Worldwide about 60 million tonnes of CH4 are emitted annually by landfills, which roughly corresponds to a share of 28 % of the anthropogenic methane emission (BAHR ET. AL., 2006). Whereas in Germany landfill gas potential is mostly reduced due to biomechanical or thermal waste pre-treatment, untreated urban waste disposal is still the common case globally. Chinese landfills alone produce with its 9.5 million t of CH4 nearly 200 million t CO2-equivalents per year. It is obvious that only minor reduction potentials in the field of methane emission by urban waste management are to be expected in Germany. They predominantly exist in the area of optimizing the existing facilities/ plant, where a high effort is accompanied by a rather small result. It appears more beneficial however to export German treatment technologies and waste management strategies to countries, where selective measures for emission reduction (pre-treatment, landfill gas collection, sealing of the landfill surface) have not yet been established. Technical adaption to climatically, geological and infrastructural conditions have to be considered as well as cultural aspects, such as educational attainment of the workforce, political and social acceptance, social tolerance and possibly already existing formal or informal strategies and structures for recycling and waste prevention.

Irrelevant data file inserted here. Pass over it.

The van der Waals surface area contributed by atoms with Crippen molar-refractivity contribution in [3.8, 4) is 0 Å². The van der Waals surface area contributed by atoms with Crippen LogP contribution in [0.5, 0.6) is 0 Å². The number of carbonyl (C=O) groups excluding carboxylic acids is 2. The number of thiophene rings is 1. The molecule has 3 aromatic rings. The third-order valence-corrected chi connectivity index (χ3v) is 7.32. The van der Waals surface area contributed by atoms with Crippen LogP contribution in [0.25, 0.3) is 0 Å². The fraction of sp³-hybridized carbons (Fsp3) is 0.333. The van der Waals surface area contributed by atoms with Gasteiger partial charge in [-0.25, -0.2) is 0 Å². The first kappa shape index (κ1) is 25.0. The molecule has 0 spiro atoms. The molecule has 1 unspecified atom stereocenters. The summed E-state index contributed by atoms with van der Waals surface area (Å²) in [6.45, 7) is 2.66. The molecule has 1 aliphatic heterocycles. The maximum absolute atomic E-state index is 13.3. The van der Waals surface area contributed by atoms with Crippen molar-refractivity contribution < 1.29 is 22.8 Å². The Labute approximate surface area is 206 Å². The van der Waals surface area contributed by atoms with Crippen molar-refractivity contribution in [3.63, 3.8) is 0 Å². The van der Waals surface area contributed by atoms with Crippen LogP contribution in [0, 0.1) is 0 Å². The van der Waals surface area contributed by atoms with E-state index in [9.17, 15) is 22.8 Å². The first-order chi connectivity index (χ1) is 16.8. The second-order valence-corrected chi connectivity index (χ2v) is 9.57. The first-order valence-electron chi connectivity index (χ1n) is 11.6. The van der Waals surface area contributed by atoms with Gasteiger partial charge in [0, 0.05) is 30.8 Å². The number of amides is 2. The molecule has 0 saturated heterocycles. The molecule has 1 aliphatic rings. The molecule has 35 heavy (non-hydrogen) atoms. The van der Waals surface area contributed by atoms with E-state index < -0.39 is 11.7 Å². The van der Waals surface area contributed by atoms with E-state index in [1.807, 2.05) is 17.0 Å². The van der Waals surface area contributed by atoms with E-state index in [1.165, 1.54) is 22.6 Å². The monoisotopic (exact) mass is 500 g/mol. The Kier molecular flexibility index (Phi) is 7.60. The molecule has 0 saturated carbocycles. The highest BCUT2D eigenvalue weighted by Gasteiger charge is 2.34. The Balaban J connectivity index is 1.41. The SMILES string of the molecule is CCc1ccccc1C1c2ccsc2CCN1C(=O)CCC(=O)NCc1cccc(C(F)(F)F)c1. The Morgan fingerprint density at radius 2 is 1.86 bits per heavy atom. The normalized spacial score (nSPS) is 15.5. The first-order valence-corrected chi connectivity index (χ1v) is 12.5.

Copyright: © Arbeitsgemeinschaft Stoffspezifische Abfallbehandlung ASA e.V.
Source: 9. Recyclingtage 2012 (September 2012)
Pages: 8
Price: € 4,00
Autor: Dr.-Ing. Florian Kölsch
Dipl.-Ing. Christof Heußner
Prof. Dr.-Ing. Klaus Fricke
Dr. Mathias Ginter

Send Article Add to shopping cart Comment article

These articles might be interesting:

Effects of environmental factors on methane generation: Test Cell Study
© IWWG International Waste Working Group (10/2007)
This paper presents that how environmental factors such as temperature, pH, and ammonia nitrogen affected on methane production within a test cell. Test cell covered an area of 54 m2 and had a final waste height of average 3 meters by filling approximately 147 tons of municipal solid waste (MSW). Results showed that pH level did not affected on methane production from MSW deposited after changed waste policy, which limits food waste landfilling; however, ammonia nitrogen level and waste temperature affected on methane prodution. Especially, the inhibition of methane production within landfills was severe when waste temperature is below 15Ž and during initial anaerobic decomposition process.